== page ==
3. Spending money we don’t have

You just got your first credit card, and your soaring high on the possibilities. You can just buy things without worrying about your account balance. So you buy. You buy until you max out your credit card. So what do you do? You apply for another credit card to support your spending habits. Next thing you know, you’ve racked up $20k in debt with no way to pay it off. Your credit score plummets and your phone is ringing off the hook with debt collectors.

Advertising

The money isn’t tangible, so you don’t feel any real loss as you’re spending. Credit cards make spending way too easy, and debt that much easier to fall into. You can easily miscalculate how much you can afford; or worse, go into denial about how much you’re spending.

This is why so many adults are buried in debt. Since they don’t physically see the money leaving their bank accounts, they’ve disassociated the loss that comes with spending.

4. Buying instead of investing

Say that you’re an Instagram star, promoting a vegan lifestyle and the benefits it provides. You could spend $1000 on a new hand bag, OR, you could spend that money on a Nutrition Certification Course. Consider which is more beneficial to you: buying an expensive handbag that you’ve had your eye on, or investing in something that could potentially further your progress in life?

Sure, you’ll get that temporary high from buying that handbag, flaunt it around and be the envy of the town. But as soon as you’ve felt that satisfaction, that handbag no longer benefits you. It’s old news. However, if you spend it on the Nutrition Course, you could be well on your way to expert status on a subject that truly interests you. That is a benefit that will pay off for years to come; well after that ragged old handbag fell apart and became useless.

Never let the instant gratification trump you from investing something more rewardable.

Advertising

5. Trying to “buy” a relationship.

Your relationship has been on the rocks for a while, and you’re not really sure how to show them that you care. So you buy them tokens of your affection, showering them with gifts. This may temporarily fix the tension in the relationship, but the core issue is still there.

If your partner is only with you because of what you can offer them materialistically, then you should know it isn’t real. You shouldn’t have to buy your friends or romantic partners with extravagant items. If your partners love for you is determined by how much you spend on them, then they don’t love you for you. They love your money and what it can get them.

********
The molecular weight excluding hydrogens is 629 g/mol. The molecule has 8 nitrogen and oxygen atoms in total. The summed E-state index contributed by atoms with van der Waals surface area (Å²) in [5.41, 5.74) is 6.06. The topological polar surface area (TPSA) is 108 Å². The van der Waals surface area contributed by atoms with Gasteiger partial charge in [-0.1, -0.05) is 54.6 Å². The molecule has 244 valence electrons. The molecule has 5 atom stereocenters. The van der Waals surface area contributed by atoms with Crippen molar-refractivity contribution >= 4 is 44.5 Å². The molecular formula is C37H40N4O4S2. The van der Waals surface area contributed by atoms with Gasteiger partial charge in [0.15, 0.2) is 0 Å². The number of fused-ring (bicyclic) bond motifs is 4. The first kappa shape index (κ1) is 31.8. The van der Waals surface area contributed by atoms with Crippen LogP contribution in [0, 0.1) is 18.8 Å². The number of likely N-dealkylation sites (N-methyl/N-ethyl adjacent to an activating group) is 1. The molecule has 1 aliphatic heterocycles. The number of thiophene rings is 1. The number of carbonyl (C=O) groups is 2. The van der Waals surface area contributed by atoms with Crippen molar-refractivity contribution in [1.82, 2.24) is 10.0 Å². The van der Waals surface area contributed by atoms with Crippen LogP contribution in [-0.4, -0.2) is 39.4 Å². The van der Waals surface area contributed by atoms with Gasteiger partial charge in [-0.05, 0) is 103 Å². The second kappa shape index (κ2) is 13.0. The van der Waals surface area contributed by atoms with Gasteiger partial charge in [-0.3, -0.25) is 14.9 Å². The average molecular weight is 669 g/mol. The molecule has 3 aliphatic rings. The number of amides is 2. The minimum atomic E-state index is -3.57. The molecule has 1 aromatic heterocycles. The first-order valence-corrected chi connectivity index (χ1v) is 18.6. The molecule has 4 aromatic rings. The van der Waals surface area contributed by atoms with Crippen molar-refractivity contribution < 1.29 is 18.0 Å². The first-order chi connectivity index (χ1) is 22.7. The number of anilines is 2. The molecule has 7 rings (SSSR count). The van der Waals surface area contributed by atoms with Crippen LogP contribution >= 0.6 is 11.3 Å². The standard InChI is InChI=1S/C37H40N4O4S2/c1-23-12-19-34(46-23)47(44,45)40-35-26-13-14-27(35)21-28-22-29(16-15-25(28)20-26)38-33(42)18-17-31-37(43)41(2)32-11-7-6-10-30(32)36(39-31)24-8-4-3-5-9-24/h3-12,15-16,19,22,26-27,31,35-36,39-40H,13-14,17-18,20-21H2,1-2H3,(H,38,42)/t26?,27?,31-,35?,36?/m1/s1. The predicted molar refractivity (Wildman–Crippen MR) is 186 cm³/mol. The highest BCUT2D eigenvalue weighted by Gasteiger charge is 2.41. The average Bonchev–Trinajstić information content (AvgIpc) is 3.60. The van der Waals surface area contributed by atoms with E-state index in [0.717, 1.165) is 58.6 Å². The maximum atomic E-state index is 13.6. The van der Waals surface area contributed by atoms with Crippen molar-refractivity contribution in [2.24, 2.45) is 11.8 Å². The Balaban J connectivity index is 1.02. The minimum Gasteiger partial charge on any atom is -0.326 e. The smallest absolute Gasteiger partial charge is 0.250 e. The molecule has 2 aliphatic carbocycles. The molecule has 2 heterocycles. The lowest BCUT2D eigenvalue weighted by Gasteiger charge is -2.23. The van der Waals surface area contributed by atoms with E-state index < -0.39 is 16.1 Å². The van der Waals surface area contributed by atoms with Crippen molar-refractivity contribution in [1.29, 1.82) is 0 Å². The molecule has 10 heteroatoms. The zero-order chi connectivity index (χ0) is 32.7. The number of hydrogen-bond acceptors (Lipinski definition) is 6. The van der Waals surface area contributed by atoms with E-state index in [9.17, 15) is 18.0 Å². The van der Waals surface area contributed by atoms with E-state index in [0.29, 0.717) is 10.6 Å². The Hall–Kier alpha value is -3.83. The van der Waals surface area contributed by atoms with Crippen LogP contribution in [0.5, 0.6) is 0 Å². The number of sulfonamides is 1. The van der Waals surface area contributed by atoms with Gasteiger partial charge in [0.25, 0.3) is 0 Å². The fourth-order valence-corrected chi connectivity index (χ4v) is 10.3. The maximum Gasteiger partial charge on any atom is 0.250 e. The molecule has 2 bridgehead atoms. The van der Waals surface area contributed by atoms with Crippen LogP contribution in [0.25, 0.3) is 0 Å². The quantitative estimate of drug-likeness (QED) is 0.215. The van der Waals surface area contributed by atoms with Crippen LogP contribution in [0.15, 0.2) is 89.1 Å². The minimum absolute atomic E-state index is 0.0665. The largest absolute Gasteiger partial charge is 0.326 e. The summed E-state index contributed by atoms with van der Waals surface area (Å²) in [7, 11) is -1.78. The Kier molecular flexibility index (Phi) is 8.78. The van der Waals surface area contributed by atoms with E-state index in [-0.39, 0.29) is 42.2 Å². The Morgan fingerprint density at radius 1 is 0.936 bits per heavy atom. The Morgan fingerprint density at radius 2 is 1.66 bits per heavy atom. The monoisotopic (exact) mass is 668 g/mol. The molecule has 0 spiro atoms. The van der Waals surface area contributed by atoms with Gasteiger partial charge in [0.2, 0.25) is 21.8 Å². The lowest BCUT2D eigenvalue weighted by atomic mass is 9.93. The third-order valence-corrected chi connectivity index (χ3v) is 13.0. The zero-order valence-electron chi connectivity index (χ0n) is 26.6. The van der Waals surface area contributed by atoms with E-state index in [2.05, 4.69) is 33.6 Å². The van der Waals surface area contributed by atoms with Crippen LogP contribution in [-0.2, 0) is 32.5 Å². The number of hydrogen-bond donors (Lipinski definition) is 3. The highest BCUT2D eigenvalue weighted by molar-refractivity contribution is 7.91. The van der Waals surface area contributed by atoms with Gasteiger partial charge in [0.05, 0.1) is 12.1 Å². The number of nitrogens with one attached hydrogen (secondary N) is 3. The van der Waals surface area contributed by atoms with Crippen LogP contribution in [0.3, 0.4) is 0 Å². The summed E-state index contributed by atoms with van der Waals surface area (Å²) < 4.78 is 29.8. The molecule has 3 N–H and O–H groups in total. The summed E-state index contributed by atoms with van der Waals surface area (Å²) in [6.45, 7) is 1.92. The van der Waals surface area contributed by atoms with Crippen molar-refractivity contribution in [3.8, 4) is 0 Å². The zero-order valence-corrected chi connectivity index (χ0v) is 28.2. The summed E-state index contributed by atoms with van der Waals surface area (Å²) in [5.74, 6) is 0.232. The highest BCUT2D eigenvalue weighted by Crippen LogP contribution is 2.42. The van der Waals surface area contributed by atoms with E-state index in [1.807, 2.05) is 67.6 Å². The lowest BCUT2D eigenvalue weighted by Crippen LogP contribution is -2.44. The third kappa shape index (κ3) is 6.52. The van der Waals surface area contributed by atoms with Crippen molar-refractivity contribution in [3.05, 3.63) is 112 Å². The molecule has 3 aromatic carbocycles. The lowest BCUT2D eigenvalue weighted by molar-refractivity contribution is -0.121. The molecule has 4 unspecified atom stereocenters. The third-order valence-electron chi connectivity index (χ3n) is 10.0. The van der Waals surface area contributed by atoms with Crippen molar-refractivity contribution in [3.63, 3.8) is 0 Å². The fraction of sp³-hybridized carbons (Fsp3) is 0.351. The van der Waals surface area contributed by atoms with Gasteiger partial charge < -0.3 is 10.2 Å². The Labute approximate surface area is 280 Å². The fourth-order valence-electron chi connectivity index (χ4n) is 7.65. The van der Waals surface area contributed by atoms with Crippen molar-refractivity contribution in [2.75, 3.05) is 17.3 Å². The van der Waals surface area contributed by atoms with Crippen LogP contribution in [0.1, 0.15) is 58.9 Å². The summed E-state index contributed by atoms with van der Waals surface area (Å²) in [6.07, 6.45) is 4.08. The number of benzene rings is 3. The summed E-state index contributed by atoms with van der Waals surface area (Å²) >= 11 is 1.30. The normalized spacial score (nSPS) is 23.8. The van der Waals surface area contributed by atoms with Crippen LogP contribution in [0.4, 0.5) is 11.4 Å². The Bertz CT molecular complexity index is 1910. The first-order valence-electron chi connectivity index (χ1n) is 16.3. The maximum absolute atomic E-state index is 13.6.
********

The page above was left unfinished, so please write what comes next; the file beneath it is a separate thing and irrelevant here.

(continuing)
You are buying the relationship; an investment that will ultimately end in loss.

6. Opting not to invest in Health Care.

You take great care of your body. You eat right, work out daily, and take all of your vitamins. You feel great! There’s no need for health insurance, your health is just fine. One day on one of your runs through the park, you slip on some mud, fall awkwardly, and fracture your neck. An ambulance picks you up and takes you to the hospital. They perform x-rays, cat-scans, keep you overnight for observation, and provide you with painkillers to alleviate your suffering. When all is said and done, you now owe the hospital just shy of $30k. Your health was in great shape, but you just can’t predict these things. If you had health insurance, you wouldn’t have to worry about these costs on top of your injury. But now you do.

Millenials may feel that they don’t need to waste their money on Health insurance, because they’re still young and still have plenty of energy to spare. Health isn’t the first priority, because time and age is still yet to take a toll on us. But before we know it, our bodies start to give out on us. We eventually will age, sending our energy levels and health on the decline.

Advertising

Now, health insurance or not, you need to seek medical attention. And without coverage, your payments will be astronomical. An issue you never would have dealt with if you just sucked it up and made the monthly payments. Maybe you don’t need it now. But someday you will.

Invest in yourself and the future, and the payout will be well worth the sacrifice